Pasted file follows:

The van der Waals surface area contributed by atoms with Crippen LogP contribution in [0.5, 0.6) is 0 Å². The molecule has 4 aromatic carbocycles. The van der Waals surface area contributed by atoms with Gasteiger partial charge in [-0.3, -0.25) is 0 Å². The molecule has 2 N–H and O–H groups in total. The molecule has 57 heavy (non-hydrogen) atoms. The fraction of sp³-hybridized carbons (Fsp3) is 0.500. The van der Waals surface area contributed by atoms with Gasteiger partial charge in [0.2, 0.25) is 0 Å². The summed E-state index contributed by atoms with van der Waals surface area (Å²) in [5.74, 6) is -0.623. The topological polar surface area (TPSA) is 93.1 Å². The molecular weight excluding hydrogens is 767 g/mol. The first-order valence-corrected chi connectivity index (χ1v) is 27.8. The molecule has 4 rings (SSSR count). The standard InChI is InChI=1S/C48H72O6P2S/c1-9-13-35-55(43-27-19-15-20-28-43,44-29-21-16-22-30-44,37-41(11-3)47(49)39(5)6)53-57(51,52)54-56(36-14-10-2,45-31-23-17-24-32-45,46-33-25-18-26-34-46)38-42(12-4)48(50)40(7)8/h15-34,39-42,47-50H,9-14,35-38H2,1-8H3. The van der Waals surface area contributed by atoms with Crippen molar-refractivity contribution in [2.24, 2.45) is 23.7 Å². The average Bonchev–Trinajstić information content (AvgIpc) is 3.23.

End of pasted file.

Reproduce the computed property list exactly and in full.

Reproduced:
The van der Waals surface area contributed by atoms with Crippen LogP contribution in [0.5, 0.6) is 0 Å². The molecule has 4 aromatic carbocycles. The van der Waals surface area contributed by atoms with Gasteiger partial charge in [-0.3, -0.25) is 0 Å². The molecule has 2 N–H and O–H groups in total. The molecule has 57 heavy (non-hydrogen) atoms. The fraction of sp³-hybridized carbons (Fsp3) is 0.500. The van der Waals surface area contributed by atoms with Gasteiger partial charge in [0.2, 0.25) is 0 Å². The summed E-state index contributed by atoms with van der Waals surface area (Å²) in [5.74, 6) is -0.623. The topological polar surface area (TPSA) is 93.1 Å². The molecular weight excluding hydrogens is 767 g/mol. The first-order valence-corrected chi connectivity index (χ1v) is 27.8. The molecule has 4 rings (SSSR count). The standard InChI is InChI=1S/C48H72O6P2S/c1-9-13-35-55(43-27-19-15-20-28-43,44-29-21-16-22-30-44,37-41(11-3)47(49)39(5)6)53-57(51,52)54-56(36-14-10-2,45-31-23-17-24-32-45,46-33-25-18-26-34-46)38-42(12-4)48(50)40(7)8/h15-34,39-42,47-50H,9-14,35-38H2,1-8H3. The van der Waals surface area contributed by atoms with Crippen molar-refractivity contribution in [2.24, 2.45) is 23.7 Å². The average Bonchev–Trinajstić information content (AvgIpc) is 3.23.